WITH THE PIRATES
REVIEW — Mr. and Mrs. Cor-
ella look over some of Iheir ath-
lelic Irophies. The professional
pitcher holds the baseball which
he autographed for his wife soon
after they became acquainted
when the Pirates moved to Gas
tonia for the 1959 season.
Of B52 Crew
S/Sgt. Lantia Passmore, for
merly employed in Carding and
in Spooling here, is nearing com
pletion of nine years of service
in the U. S. Air Force. His fath
er, Robert Passmore, is a boiler
tender here; Mrs. Passmore is a
splicer in Weaving (synthetics).
Lantia worked here for over a
year, before joining the Air
Force in the summer of 1951.
The airman is a gunner, mem
ber of CreviT E81, 327 Bomber
Squadron, 92nd Bomb Wing H,
☆ ☆ ☆
at Fairchild Air Force Base,
In a recent letter to his par
ents, Sgt. Passmore reported that
he and the other members of
Crew E81 had been flying to
gether since August of 1958, and
had logged 850 hours in the B52
jet bomber assigned to them.
Sgt. and Mrs. Passmore and
their two young sons live in
☆ ☆ ☆
B52 CREW—Sgt. Lantia Pass-
more of Gastonia (right), with
other crew members (from left):
Capt. C. W. Guy, Lt. P. McClel
lan, Capt. M. J. Fliger, Capt.
J. E. Underwood, Capt. D. Car
penter. Air Force photo was
made at Fairchild Air Force
Base, Spokane, Wash.
—From page 1
of winning plants are recorded
by years, and one for the grand
winner at the close of the over
“Purpose of this accident-con-
trol rivalry”, explains safety di
rector Ralph Johnson, “is to
strive for a safety performance
record with the least number of
lost-time injuries at all three
Mr. Johnson points out that
on scoring, a disabling injury
is any injury arising out of and
in the course of employment,
and resulting in death, perma
nent impairment or loss of time
beyond the day or shift on
which the accident happens.
‘Dandy Don’ Off To Savannah
For Another League Season
“Lefthanded pitcher Don Cor-
ella of the Gastonia Pirates was
a master of Jacksonville Sat
urday night in the second game
of a split doubleheader. He spun
a neat web of magic, limiting
the Braves to just five hits as
the Buccos won 5-1.
“Fancy relief by Don Corella
protected a two-run, first inning
lead and the Columbus Pirates
went on to defeat the Charleston
White Sox, 2-0, in the opening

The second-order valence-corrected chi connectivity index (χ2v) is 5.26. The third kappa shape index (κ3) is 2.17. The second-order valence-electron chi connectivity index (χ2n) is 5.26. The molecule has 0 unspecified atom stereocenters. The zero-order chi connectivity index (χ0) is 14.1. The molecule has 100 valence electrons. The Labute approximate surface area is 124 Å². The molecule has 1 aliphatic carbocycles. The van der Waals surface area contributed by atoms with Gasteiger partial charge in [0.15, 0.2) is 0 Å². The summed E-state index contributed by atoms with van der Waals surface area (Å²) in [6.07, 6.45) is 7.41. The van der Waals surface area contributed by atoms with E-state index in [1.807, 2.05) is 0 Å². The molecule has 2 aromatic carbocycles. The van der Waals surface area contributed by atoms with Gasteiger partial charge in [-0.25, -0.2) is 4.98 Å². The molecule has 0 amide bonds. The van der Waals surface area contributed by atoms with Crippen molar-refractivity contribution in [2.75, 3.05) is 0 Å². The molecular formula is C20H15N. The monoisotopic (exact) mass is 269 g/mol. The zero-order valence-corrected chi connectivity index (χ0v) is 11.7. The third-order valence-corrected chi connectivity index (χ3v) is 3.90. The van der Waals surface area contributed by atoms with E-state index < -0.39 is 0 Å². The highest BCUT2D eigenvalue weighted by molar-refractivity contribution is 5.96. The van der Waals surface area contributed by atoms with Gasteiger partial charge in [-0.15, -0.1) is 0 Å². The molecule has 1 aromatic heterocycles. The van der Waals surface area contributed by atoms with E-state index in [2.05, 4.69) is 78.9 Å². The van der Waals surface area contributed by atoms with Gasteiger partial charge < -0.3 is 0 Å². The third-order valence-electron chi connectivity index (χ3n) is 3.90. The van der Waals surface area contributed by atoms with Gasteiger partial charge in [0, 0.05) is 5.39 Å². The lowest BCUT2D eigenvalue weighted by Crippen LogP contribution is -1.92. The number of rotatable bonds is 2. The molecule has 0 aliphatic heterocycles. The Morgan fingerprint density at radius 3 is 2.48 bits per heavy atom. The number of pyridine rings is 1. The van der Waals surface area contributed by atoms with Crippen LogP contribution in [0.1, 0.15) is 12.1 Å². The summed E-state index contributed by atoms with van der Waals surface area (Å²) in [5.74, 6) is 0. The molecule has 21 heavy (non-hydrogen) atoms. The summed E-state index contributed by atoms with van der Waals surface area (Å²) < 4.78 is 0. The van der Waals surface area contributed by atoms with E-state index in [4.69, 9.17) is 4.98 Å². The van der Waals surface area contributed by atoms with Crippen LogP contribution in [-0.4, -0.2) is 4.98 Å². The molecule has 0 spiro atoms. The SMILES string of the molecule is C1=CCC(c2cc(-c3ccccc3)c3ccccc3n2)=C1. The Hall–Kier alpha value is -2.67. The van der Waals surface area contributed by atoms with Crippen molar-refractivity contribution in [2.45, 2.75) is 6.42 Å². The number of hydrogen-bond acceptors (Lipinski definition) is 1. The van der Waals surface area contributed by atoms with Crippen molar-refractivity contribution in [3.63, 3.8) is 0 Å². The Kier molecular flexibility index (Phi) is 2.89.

of a four-game South Atlantic
League series in Columbus, Ga.”
These were typical lead para
graphs of news stories last sum
mer, built around a Firestone
man, who, in mid-March, will
trade his job as electrician’s
helper for another season of
baseball with the Pittsburgh
Pirates organization. Don will
go to Jacksonville, Fla. for a
month of spring warmup, then
on to Savannah, Ga., for a sea
son as pitcher for the Pirates of
the Sally League.
Mrs. Corella, the former Doris
McCready, will remain on the
job in payroll until May 15.
Then she will join Don in Savan
KNOWN in baseball circles as
southpaw “Dandy Don”, the
mechanical department em
ployee came to his job here last
fall, while he was in Gastonia
with the Pirates team. He is the
son of Mr. and Mrs. J. A. Corella
of Richmond, Calif. A graduate
of the high school at Arroyo
Grande, Calif., he joined the
Pirates ball club at Visalia (Cal
ifornia State League) in 1953.
In the 1954 season he played
at Phoenix, Ariz., returning to
the California League the fol
lowing year. In Waco, Texas for
the 1956 season, his pitching was
interrupted for a two-year hitch
in the Army Signal Corps. Most
of that time he spent in Europe.
After his return from service, he
re-joined the Pirates at Colum
bus, Ga., then transferred to
Gastonia for the 1959 season.
As the summer went on, Don
and one of his fans became en
gaged, and they were married
here last Christmas eve. Mrs.
Corella, herself, has an outstand
ing record as an athlete during
her more than six years at Fire
SHE HAS played center field
on the Firestone Girls Softball
team four seasons, having served
as captain of the team last year.
She was awarded a trophy for
having the highest batting aver
age in softball. That record was
.586 in 1958. The same year she